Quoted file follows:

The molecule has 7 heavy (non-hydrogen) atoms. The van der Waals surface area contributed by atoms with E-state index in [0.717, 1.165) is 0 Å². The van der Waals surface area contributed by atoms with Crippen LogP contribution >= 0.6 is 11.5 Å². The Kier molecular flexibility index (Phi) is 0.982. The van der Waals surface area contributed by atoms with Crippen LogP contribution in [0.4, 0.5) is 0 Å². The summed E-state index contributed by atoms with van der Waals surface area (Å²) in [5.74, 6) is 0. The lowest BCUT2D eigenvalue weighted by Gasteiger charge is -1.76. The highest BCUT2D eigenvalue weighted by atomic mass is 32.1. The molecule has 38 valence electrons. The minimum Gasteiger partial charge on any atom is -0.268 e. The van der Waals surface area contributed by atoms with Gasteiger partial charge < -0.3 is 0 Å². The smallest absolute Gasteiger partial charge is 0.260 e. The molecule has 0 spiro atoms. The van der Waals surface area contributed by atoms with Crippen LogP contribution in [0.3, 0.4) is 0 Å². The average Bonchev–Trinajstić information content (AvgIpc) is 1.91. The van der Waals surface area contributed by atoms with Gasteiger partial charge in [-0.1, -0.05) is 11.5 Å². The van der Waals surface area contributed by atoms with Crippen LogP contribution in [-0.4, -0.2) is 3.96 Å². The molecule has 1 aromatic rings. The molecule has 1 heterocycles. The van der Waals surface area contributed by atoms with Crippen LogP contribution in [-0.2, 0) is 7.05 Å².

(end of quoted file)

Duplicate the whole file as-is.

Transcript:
The molecule has 7 heavy (non-hydrogen) atoms. The van der Waals surface area contributed by atoms with E-state index in [0.717, 1.165) is 0 Å². The van der Waals surface area contributed by atoms with Crippen LogP contribution >= 0.6 is 11.5 Å². The Kier molecular flexibility index (Phi) is 0.982. The van der Waals surface area contributed by atoms with Crippen LogP contribution in [0.4, 0.5) is 0 Å². The summed E-state index contributed by atoms with van der Waals surface area (Å²) in [5.74, 6) is 0. The lowest BCUT2D eigenvalue weighted by Gasteiger charge is -1.76. The highest BCUT2D eigenvalue weighted by atomic mass is 32.1. The molecule has 38 valence electrons. The minimum Gasteiger partial charge on any atom is -0.268 e. The van der Waals surface area contributed by atoms with Gasteiger partial charge < -0.3 is 0 Å². The smallest absolute Gasteiger partial charge is 0.260 e. The molecule has 0 spiro atoms. The van der Waals surface area contributed by atoms with Crippen LogP contribution in [0.3, 0.4) is 0 Å². The average Bonchev–Trinajstić information content (AvgIpc) is 1.91. The van der Waals surface area contributed by atoms with Gasteiger partial charge in [-0.1, -0.05) is 11.5 Å². The van der Waals surface area contributed by atoms with Crippen LogP contribution in [-0.4, -0.2) is 3.96 Å². The molecule has 1 aromatic rings. The molecule has 1 heterocycles. The van der Waals surface area contributed by atoms with Crippen LogP contribution in [-0.2, 0) is 7.05 Å².